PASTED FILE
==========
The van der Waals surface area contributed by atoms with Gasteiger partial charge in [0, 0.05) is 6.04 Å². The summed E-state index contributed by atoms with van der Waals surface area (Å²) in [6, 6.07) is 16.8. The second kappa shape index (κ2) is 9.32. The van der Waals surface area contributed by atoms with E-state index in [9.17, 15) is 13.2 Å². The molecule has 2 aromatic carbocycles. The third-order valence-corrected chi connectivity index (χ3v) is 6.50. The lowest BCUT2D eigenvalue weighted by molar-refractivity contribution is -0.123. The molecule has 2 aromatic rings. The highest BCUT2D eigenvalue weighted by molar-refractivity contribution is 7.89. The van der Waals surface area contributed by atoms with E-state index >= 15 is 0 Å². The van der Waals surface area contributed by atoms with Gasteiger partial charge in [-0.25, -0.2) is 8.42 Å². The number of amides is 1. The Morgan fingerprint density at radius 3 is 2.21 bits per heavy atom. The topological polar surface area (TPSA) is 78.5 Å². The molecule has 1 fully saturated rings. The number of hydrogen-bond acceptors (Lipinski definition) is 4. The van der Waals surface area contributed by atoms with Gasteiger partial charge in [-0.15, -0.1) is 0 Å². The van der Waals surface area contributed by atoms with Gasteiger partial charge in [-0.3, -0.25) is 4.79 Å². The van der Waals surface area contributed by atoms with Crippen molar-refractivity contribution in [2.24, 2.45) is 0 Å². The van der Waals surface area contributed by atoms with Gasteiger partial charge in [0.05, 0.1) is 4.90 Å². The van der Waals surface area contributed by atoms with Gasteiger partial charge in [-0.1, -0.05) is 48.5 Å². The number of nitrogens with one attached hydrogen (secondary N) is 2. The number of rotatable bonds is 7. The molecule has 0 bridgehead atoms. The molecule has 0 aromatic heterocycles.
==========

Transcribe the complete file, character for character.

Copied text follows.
The van der Waals surface area contributed by atoms with Gasteiger partial charge in [0, 0.05) is 6.04 Å². The summed E-state index contributed by atoms with van der Waals surface area (Å²) in [6, 6.07) is 16.8. The second kappa shape index (κ2) is 9.32. The van der Waals surface area contributed by atoms with E-state index in [9.17, 15) is 13.2 Å². The molecule has 2 aromatic carbocycles. The third-order valence-corrected chi connectivity index (χ3v) is 6.50. The lowest BCUT2D eigenvalue weighted by molar-refractivity contribution is -0.123. The molecule has 2 aromatic rings. The highest BCUT2D eigenvalue weighted by molar-refractivity contribution is 7.89. The van der Waals surface area contributed by atoms with E-state index >= 15 is 0 Å². The van der Waals surface area contributed by atoms with Gasteiger partial charge in [-0.25, -0.2) is 8.42 Å². The number of amides is 1. The Morgan fingerprint density at radius 3 is 2.21 bits per heavy atom. The topological polar surface area (TPSA) is 78.5 Å². The molecule has 1 fully saturated rings. The number of hydrogen-bond acceptors (Lipinski definition) is 4. The van der Waals surface area contributed by atoms with Gasteiger partial charge in [-0.15, -0.1) is 0 Å². The van der Waals surface area contributed by atoms with Gasteiger partial charge in [-0.3, -0.25) is 4.79 Å². The van der Waals surface area contributed by atoms with Crippen molar-refractivity contribution in [2.24, 2.45) is 0 Å². The van der Waals surface area contributed by atoms with Gasteiger partial charge in [0.05, 0.1) is 4.90 Å². The van der Waals surface area contributed by atoms with Gasteiger partial charge in [-0.1, -0.05) is 48.5 Å². The number of nitrogens with one attached hydrogen (secondary N) is 2. The number of rotatable bonds is 7. The molecule has 0 bridgehead atoms. The molecule has 0 aromatic heterocycles.